Democrat sheriff says defunding police means ‘you won’t find good men and women willing to do this job’

A Democrat sheriff in Arizona on Sunday slammed the notion advocated by Black Lives Matter protesters to defund the police, arguing that demonizing law enforcement will lead to “lawlessness” and “change the entire dynamic of who we are as a nation” because then you “won’t find good men and women willing to do this job.”

Maricopa County Sheriff Paul Penzone, who runs the largest sheriff’s office in the state and fourth-largest in the country, answered reporters’ questions on the impact of defunding the police. Video of the press conference was posted on YouTube Sunday.

“If we continue to go about this issue as demonizing and criticizing law enforcement without limitations and not recognizing the dangers, the challenges, and the human elements, then we will live in a space that’s lawlessness because you won’t find good men and women willing to do this job and that changes the entire dynamic of who we are as a nation,” Penzone said.

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“The solution to the problem is to find a way to be better. Not find a way to be punitive because we’re not happy with what we’ve seen,” he said.

The sheriff said he agrees that there are problems in law enforcement that “we need to overcome” but that the profession “in its majority is not the problem. It’s more about the solution.”

“We cannot tolerate racial injustice, implicit bias, explicit bias, racist policing – we can’t tolerate those things – and we cannot tolerate abuse by law enforcement,” he continued. “But don’t ever underestimate the balance in the two. That there’s violence out there that’s inherent and we are the ones that have to go out there and engage it and try to mitigate it.”

Penzone, who has combined 30 years of law enforcement and public safety experience, further explained why he has “serious concern over statements to defund the police,” and the potential impact on agencies, law enforcement officers, and the American people.

“We live in a nation where there are laws intended to protect people to include the community. Protect everyone from people acting in a manner that’s in conflict with our values, our principles or our laws — to include often times when we see law enforcement actions that are deemed criminal in nature,” the sheriff said. “Yet, we still have to have men and women who are willing to do this job to keep their communities safe because there are bad people out there. There are violent people and there are laws that need to be enforced.”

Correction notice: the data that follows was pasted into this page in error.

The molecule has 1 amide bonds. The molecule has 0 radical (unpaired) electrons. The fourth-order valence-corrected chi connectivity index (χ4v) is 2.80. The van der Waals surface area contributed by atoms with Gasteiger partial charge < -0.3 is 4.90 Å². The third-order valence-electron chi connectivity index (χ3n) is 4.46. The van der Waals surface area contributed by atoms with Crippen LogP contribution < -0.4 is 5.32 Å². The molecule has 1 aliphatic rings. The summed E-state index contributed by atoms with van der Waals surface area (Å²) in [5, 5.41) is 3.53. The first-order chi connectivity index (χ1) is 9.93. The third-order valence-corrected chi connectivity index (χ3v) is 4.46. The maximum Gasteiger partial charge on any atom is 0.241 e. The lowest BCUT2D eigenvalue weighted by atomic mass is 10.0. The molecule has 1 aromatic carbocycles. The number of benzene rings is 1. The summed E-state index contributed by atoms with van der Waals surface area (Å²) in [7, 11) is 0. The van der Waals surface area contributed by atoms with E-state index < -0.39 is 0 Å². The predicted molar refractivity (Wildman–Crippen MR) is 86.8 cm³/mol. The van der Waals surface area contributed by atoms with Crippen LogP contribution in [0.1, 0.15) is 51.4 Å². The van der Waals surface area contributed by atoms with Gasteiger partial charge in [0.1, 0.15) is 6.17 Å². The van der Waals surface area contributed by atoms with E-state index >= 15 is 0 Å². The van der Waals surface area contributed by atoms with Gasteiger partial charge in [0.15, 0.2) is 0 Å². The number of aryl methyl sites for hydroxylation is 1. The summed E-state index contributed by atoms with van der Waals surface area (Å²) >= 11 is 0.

Penzone described how by defunding police departments, cities and towns would be stripping resources, training, and support services for police officers to “be better, be stable, be mentally well.”

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“I have deputies now who have suffered a significant trauma during this event,” he said, referencing major protests as well as increased violence and looting that has gripped the nation since the May 25 death of George Floyd in Minneapolis. “If I have less dollars that means I can’t have a program in place to check and care for them to ensure that they can return to service in a healthy capacity.”

“If you defund law enforcement that means when we make decisions relative to do we have a gun and a Taser or just a gun if we’re going to face lethal force we’re going to have to at least have that option available to protect ourselves and others. Now you’re limiting other options that could be non-lethal,” Penzone continued.

Penzone, a Democrat, was elected sheriff in 2016, defeating longtime incumbent Joe Arpaio. He is a former sergeant in the Phoenix Police Department, where he worked for 21 years, including seven dedicated to the department’s nationally-recognized Silent Witness program, which focuses on solving cold cases and apprehending dangerous fugitives.

After retiring from the Phoenix Police Department, Penzone spent time as Vice President with Childhelp, a 60-year-old nonprofit dedicated to the treatment and prevention of child abuse. He also owned and operated a  private security firm that focused on issues such as school and workplace safety, threat mitigation, internal investigations, and comprehensive security.